Captain America, Doug Murray, fascism, Garth Ennis, George Evans, Greg Pak, Harvey Kurtzman, J.M. De Matteis, Jack Kirby, Joe Casey, Joe Kubert, Joe Sacco, Kieron Dwyer, Legion of Superheroes, Mark Gruenwald, Michael Ellis, Michael Golden, Mirko Colak, Nazis, Nick Dragotta, Paul Neary, Red Skull, Red Skull Incarnate, Robert Kanigher, Sal Buscema, Sgt. Rock, Steve Englehart, superhero comics, The Avengers, The Nam, The X-Tinction Agenda, Two Fisted Tales, Vengeance, Wally Wood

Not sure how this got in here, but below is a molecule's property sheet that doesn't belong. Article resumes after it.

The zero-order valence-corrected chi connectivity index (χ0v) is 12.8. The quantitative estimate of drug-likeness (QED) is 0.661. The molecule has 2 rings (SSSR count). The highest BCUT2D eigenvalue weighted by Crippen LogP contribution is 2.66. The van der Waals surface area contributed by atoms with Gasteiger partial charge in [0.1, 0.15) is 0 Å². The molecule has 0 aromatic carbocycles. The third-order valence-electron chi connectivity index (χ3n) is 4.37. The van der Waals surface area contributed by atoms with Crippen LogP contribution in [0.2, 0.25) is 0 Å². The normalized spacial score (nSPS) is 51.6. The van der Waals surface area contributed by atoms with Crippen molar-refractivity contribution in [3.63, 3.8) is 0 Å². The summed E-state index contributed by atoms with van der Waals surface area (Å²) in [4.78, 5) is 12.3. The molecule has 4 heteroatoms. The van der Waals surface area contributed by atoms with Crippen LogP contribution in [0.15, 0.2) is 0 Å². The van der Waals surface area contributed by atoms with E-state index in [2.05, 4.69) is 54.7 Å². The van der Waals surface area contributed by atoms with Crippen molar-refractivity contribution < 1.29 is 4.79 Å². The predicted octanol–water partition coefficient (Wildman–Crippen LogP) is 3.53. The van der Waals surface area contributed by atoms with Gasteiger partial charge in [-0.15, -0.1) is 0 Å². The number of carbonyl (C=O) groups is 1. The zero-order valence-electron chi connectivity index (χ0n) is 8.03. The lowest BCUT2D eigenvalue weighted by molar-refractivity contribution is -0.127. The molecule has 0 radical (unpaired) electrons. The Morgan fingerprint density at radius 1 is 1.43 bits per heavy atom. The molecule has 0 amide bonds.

I was confronted by two Red Skulls the other day while I was browsing the Comixology digital storefront (looking for a good bedtime read). The covers from Joe Casey and Nick Dragotta’s Vengeance and Greg Pak and Mirko Colak’s Red Skull: Incarnate miniseries stared at me from the row of comics in my collection.
The Red Skull has been dead in Marvel for a long time now. Sure, he’s been resurrected a couple of times since then – in the bodies of a clone of Steve Rogers (the original Captain America), a Russian post-cold war billionaire, and a clone with a piece of Charles Xavier’s brain – but it just doesn’t feel the same.
These were diluted Skulls. The images staring at me from the screen were the real thing.